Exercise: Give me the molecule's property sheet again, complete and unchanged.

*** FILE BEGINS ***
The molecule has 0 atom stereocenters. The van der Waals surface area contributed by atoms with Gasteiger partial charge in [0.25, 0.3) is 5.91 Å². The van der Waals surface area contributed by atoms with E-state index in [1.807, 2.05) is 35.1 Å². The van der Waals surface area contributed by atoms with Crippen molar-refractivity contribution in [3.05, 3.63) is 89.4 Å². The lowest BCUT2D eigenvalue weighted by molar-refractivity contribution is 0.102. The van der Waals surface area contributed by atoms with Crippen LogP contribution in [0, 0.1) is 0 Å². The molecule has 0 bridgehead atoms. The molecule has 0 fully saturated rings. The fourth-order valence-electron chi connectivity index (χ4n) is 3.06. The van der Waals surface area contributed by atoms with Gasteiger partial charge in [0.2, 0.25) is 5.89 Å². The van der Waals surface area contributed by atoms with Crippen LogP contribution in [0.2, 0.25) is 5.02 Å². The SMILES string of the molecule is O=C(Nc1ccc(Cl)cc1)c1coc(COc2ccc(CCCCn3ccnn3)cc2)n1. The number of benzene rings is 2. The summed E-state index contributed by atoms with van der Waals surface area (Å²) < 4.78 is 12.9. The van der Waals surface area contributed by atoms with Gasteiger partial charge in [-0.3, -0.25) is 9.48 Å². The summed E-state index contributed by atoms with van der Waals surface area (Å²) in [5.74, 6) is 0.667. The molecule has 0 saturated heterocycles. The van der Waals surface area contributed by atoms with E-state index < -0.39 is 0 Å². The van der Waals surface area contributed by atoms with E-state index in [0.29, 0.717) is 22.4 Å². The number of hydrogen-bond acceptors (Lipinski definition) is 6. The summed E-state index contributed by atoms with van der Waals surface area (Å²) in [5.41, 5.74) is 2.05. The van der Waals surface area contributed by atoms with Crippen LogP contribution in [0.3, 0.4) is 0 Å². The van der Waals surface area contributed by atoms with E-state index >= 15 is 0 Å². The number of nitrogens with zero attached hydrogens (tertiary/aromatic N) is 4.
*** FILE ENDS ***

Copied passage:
The molecule has 0 atom stereocenters. The van der Waals surface area contributed by atoms with Gasteiger partial charge in [0.25, 0.3) is 5.91 Å². The van der Waals surface area contributed by atoms with E-state index in [1.807, 2.05) is 35.1 Å². The van der Waals surface area contributed by atoms with Crippen molar-refractivity contribution in [3.05, 3.63) is 89.4 Å². The lowest BCUT2D eigenvalue weighted by molar-refractivity contribution is 0.102. The van der Waals surface area contributed by atoms with Crippen LogP contribution in [0, 0.1) is 0 Å². The molecule has 0 bridgehead atoms. The molecule has 0 fully saturated rings. The fourth-order valence-electron chi connectivity index (χ4n) is 3.06. The van der Waals surface area contributed by atoms with Gasteiger partial charge in [0.2, 0.25) is 5.89 Å². The van der Waals surface area contributed by atoms with Crippen LogP contribution in [0.2, 0.25) is 5.02 Å². The SMILES string of the molecule is O=C(Nc1ccc(Cl)cc1)c1coc(COc2ccc(CCCCn3ccnn3)cc2)n1. The number of benzene rings is 2. The summed E-state index contributed by atoms with van der Waals surface area (Å²) < 4.78 is 12.9. The van der Waals surface area contributed by atoms with Gasteiger partial charge in [-0.3, -0.25) is 9.48 Å². The summed E-state index contributed by atoms with van der Waals surface area (Å²) in [5.74, 6) is 0.667. The molecule has 0 saturated heterocycles. The van der Waals surface area contributed by atoms with E-state index < -0.39 is 0 Å². The van der Waals surface area contributed by atoms with E-state index in [0.29, 0.717) is 22.4 Å². The number of hydrogen-bond acceptors (Lipinski definition) is 6. The summed E-state index contributed by atoms with van der Waals surface area (Å²) in [5.41, 5.74) is 2.05. The van der Waals surface area contributed by atoms with Crippen LogP contribution in [0.3, 0.4) is 0 Å². The van der Waals surface area contributed by atoms with E-state index >= 15 is 0 Å². The number of nitrogens with zero attached hydrogens (tertiary/aromatic N) is 4.